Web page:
Inventory management is a full-time job and treating it like this as you await the issuance of your permanent license will make things easier by a factor of 10—guaranteed! Furthermore, there are 3 ways that your inventory needs to match up once every 30 days:
1. Physically in your cannabis dispensary storage areas.
2. Within your point-of-sale system.
3. In the California Cannabis Track-and-Trace (CCTT) as it is in accordance with METRC.
Starting early will make your business transition as smoothly as possible when things really go ‘live.’
Poor Reporting Habits
Time and time again, I hear horror stories being told about failing to implement a satisfactory way of reporting. I’d like to be direct here—cannabis licenses aren’t expensive, so stop acting like reporting shouldn’t take a priority.
This new age of legal cannabis expects a lot from your dispensary as CCTT is being fulfilled with the use of METRC. Reporting sales everyday by hand at the end of the day not only wastes time that you don’t have, but think about what happens when you make an error in your entry. It puts METRC out of balance which then makes you the center of attention; and believe me, it’s not the kind of attention you’ll enjoy.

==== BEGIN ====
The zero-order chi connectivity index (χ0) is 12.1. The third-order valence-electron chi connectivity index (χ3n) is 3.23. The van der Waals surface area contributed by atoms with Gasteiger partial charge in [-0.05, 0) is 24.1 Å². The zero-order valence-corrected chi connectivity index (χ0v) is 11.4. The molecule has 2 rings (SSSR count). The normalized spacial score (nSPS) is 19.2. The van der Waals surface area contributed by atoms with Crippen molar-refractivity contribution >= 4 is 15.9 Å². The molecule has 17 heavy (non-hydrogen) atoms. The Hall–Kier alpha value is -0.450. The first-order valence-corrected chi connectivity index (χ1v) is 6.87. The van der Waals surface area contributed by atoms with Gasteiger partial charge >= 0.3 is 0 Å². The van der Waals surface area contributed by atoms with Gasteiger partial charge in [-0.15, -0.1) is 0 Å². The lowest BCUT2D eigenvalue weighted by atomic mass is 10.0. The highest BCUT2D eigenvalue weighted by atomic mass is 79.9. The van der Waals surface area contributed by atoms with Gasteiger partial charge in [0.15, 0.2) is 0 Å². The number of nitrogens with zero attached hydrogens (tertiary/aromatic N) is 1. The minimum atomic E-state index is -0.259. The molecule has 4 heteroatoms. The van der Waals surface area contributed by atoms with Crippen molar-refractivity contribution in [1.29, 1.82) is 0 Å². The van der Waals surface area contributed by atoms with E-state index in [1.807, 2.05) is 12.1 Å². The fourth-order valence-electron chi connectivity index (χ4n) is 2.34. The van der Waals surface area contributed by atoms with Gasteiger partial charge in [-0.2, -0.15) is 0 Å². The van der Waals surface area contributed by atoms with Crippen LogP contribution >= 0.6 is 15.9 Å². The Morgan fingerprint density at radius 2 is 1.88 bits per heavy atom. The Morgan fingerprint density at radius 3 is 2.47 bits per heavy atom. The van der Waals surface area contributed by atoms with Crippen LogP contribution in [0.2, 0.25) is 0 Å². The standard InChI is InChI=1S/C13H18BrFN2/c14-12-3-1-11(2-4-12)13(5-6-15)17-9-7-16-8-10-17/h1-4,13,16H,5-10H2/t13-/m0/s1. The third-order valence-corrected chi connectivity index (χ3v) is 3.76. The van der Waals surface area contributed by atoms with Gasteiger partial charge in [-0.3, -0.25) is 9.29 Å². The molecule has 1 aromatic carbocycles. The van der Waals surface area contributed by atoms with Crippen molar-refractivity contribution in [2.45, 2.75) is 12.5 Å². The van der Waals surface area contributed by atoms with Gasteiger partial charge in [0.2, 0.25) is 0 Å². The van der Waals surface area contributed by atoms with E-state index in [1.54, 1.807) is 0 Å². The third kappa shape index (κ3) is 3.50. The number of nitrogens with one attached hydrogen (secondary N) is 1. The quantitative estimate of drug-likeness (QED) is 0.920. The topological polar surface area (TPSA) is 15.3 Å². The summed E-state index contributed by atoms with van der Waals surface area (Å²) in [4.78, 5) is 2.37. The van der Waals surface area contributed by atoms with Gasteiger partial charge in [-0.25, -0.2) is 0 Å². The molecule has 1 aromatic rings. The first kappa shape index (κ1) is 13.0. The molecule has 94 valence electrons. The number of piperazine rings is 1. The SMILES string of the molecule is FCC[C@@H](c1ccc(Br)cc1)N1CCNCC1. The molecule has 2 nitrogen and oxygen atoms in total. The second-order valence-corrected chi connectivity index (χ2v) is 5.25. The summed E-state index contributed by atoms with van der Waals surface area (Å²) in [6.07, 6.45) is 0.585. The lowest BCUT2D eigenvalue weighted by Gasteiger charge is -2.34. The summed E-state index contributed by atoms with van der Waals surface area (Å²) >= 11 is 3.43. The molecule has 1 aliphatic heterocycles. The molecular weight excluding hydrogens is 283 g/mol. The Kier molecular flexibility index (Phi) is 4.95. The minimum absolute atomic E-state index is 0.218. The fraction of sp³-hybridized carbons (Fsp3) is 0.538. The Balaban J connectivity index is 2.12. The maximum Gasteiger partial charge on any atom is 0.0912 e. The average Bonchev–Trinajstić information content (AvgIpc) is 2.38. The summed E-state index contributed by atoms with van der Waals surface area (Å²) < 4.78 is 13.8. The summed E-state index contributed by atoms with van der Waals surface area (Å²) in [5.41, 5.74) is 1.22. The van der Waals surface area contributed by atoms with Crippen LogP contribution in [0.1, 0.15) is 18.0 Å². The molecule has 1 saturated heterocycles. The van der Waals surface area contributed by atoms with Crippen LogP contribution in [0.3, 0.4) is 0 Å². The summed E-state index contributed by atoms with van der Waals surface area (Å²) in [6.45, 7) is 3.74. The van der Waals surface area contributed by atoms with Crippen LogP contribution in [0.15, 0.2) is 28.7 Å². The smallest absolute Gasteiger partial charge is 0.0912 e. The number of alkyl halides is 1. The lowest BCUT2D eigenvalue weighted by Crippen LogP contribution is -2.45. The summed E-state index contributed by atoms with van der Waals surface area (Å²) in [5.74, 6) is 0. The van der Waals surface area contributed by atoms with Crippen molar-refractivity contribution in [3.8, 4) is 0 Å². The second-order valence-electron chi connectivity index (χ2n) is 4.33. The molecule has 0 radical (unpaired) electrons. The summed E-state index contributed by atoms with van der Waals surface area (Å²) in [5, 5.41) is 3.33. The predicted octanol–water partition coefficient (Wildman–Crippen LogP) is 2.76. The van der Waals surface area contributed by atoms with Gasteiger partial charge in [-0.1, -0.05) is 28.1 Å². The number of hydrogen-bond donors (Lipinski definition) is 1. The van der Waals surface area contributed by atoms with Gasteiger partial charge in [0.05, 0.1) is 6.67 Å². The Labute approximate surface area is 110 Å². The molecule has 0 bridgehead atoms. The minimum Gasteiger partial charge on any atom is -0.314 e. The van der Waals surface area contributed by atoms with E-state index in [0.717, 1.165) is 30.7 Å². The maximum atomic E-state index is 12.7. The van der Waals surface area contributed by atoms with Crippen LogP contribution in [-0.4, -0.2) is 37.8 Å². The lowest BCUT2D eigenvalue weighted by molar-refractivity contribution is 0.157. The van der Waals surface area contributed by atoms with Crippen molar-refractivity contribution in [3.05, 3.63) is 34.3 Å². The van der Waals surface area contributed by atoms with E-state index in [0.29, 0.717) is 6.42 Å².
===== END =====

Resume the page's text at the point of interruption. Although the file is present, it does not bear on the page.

Investing in a point-of-sale system that automatically integrates with METRC and sends real-time adjustments for sales reports not only eliminates the need for manual labor, but keeps you compliant as a business when the BCC wants on-demand sales & inventory reports.
Put simply: everything that comes in needs to be recorded, everything that leaves your store needs to be recorded, and everything you buy or use for display…you guessed it…needs to be recorded!
Are you packaging properly?
If you’ve been in the scene for the entirety of this year, you know exactly why this is an important part of legalization. It’s also easy to understand why this is a common compliance issue in dispensaries and a common source of compliance “tug of war.”